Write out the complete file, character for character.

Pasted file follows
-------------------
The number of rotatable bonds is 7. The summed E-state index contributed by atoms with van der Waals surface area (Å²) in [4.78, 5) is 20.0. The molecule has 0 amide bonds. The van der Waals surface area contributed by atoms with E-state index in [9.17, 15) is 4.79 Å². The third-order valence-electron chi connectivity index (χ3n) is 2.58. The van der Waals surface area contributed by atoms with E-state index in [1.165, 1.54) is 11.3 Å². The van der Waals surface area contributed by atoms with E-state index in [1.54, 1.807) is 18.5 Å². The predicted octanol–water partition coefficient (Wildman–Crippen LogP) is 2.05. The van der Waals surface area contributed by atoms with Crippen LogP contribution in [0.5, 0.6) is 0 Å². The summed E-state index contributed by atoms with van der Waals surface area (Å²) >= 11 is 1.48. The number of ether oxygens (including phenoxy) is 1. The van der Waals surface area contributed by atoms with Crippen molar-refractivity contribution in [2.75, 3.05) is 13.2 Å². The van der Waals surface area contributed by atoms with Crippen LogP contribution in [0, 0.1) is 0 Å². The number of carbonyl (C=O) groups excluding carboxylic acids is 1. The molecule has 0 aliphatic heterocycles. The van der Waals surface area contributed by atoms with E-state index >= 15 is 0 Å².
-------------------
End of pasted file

The number of rotatable bonds is 7. The summed E-state index contributed by atoms with van der Waals surface area (Å²) in [4.78, 5) is 20.0. The molecule has 0 amide bonds. The van der Waals surface area contributed by atoms with E-state index in [9.17, 15) is 4.79 Å². The third-order valence-electron chi connectivity index (χ3n) is 2.58. The van der Waals surface area contributed by atoms with E-state index in [1.165, 1.54) is 11.3 Å². The van der Waals surface area contributed by atoms with E-state index in [1.54, 1.807) is 18.5 Å². The predicted octanol–water partition coefficient (Wildman–Crippen LogP) is 2.05. The van der Waals surface area contributed by atoms with Crippen LogP contribution in [0.5, 0.6) is 0 Å². The summed E-state index contributed by atoms with van der Waals surface area (Å²) >= 11 is 1.48. The number of ether oxygens (including phenoxy) is 1. The van der Waals surface area contributed by atoms with Crippen molar-refractivity contribution in [2.75, 3.05) is 13.2 Å². The van der Waals surface area contributed by atoms with Crippen LogP contribution in [0, 0.1) is 0 Å². The number of carbonyl (C=O) groups excluding carboxylic acids is 1. The molecule has 0 aliphatic heterocycles. The van der Waals surface area contributed by atoms with E-state index >= 15 is 0 Å².